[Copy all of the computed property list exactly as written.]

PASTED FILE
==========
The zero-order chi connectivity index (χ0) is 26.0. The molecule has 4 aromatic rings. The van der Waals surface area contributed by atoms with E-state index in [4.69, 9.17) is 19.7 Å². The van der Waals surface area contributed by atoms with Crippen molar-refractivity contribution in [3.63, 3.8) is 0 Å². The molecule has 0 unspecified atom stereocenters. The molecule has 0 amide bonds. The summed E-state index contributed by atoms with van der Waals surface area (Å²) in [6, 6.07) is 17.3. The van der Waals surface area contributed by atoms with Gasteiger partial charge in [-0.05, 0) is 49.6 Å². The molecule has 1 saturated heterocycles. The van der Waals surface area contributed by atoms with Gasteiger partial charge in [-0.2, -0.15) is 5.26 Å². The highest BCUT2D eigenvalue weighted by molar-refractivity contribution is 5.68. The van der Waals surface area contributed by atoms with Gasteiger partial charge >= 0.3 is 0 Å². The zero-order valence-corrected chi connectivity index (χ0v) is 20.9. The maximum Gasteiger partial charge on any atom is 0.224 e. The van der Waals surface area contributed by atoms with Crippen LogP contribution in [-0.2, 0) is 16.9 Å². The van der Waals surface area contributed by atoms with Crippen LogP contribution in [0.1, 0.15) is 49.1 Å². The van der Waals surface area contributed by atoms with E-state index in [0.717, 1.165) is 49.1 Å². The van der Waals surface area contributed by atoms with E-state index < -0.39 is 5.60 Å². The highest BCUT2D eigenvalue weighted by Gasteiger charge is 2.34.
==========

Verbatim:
The zero-order chi connectivity index (χ0) is 26.0. The molecule has 4 aromatic rings. The van der Waals surface area contributed by atoms with E-state index in [4.69, 9.17) is 19.7 Å². The van der Waals surface area contributed by atoms with Crippen molar-refractivity contribution in [3.63, 3.8) is 0 Å². The molecule has 0 unspecified atom stereocenters. The molecule has 0 amide bonds. The summed E-state index contributed by atoms with van der Waals surface area (Å²) in [6, 6.07) is 17.3. The van der Waals surface area contributed by atoms with Gasteiger partial charge in [-0.05, 0) is 49.6 Å². The molecule has 1 saturated heterocycles. The van der Waals surface area contributed by atoms with Gasteiger partial charge in [-0.2, -0.15) is 5.26 Å². The highest BCUT2D eigenvalue weighted by molar-refractivity contribution is 5.68. The van der Waals surface area contributed by atoms with Gasteiger partial charge >= 0.3 is 0 Å². The zero-order valence-corrected chi connectivity index (χ0v) is 20.9. The maximum Gasteiger partial charge on any atom is 0.224 e. The van der Waals surface area contributed by atoms with Crippen LogP contribution in [-0.2, 0) is 16.9 Å². The van der Waals surface area contributed by atoms with Crippen LogP contribution in [0.1, 0.15) is 49.1 Å². The van der Waals surface area contributed by atoms with E-state index in [0.717, 1.165) is 49.1 Å². The van der Waals surface area contributed by atoms with E-state index < -0.39 is 5.60 Å². The highest BCUT2D eigenvalue weighted by Gasteiger charge is 2.34.